|Common Ground friends in 2013 gathered at the Scottish House of Parliament
where we led a panel discussion.
“As believers, we also feel close to those who do not consider themselves part of any religious tradition, yet sincerely seek the truth, goodness and beauty which we believe have their highest expression and source in God. We consider them as precious allies in the commitment to defending human dignity, in building peaceful coexistence between peoples and in protecting creation.”
The Pope here raises up an enormous concern that threads through his predecessors from Pope Paul VI’s establishment of the Secretariat Non-Believers in 1965, and the strengthening of that work of that secretariat which became the Pontifical Council for Dialogue with Non-believers by Pope Saint John Paul II. The Pontifical Council for Culture of the Roman Catholic Church created a program, already underway in parts of Europe called Courtyard of the Gentiles through the direction of Benedict XVI. Cardinal Gianfranco Ravasi, president of the Council says this: “We wish to broach a dialogue, maintaining ourselves sturdy in our territories, but respecting the identities. It is the place to search for common itineraries, without shortcuts or distractions or disturbances, in which listening becomes fundamental in spite of the differences.” For Catholics, we have far to go and much to do to allow this concern of the Church to be internalized in the plans of the new evangelization in each and every diocese, particularly in Europe and the United States.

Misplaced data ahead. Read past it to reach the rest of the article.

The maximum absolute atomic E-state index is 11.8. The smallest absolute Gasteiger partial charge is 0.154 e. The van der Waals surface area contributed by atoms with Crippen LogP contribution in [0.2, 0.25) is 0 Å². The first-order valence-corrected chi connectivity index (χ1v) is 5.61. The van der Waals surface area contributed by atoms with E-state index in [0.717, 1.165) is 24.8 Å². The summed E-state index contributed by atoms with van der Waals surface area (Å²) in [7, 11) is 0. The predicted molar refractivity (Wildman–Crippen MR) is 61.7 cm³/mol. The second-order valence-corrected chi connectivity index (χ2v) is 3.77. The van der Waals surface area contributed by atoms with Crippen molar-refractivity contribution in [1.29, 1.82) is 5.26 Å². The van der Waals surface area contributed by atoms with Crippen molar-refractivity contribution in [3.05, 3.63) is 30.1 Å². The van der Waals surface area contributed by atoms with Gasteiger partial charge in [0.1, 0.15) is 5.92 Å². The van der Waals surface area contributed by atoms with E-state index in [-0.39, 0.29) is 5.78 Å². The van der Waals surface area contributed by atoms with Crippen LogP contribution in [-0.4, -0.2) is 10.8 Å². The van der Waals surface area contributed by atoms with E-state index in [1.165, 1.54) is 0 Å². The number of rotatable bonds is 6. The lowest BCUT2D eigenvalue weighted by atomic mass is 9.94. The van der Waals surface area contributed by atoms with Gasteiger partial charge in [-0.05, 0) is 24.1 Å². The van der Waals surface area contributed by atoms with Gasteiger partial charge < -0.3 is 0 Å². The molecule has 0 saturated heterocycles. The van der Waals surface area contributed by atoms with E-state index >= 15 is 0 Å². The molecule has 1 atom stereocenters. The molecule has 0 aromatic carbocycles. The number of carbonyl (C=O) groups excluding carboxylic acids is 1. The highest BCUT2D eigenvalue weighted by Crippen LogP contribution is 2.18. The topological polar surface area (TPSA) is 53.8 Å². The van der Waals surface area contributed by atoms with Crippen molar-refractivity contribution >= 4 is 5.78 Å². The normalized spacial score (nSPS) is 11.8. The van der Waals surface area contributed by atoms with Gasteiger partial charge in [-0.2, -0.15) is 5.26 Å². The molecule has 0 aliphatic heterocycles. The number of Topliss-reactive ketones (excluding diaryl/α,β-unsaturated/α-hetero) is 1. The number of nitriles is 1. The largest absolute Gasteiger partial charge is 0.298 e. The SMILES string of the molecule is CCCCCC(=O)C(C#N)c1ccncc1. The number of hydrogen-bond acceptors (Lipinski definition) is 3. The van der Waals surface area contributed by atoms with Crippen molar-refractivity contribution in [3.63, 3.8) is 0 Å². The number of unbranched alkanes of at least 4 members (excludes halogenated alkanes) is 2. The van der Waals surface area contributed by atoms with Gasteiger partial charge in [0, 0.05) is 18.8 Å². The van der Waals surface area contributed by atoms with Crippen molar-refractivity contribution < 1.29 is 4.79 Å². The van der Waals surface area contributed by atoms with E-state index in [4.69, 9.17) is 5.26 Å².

Ordinary People Seeking Meaningful Connections
|Secular humanists and religious
discussing common social
One of the remarks that surfaced consistently in our Common Ground conference among humanists
and religionists was that it seemed easier to find ways to dialogue among religious believers and humanists because we all believed this dialogue was important to undertake and came to the conference for that explicit purpose. This in fact was one aspect of “common ground” we all found. We all need to be in this dialogue relationship. That conviction that we all saw so apparent in our conference is in fact not shared at all with many of our colleagues, friends and fellow believers. In some ways, for theists and atheists, the necessity of this dialogue and collaboration is still new.
|A Muslim and Humanist participant at the Common Ground Conference in Scotland.|
Our hopes with the Common Ground Conference at Rutgers University is that it will spur further opportunities for secularists and religious believers to come to understand one another more profoundly in many walks of life.. The first thing that often changes in these encounters is our minds about each other. We often in religious circles imagine ourselves at battle with secularists, a fear driven outlook which deters us from seeking further the real truth that we are allies in a world that is often sick and violent, called to heal together. For Catholics, this is indeed an opportunity to unveil our own eyes in order to gaze at the powerful and pervading presence of the Trinity in all persons.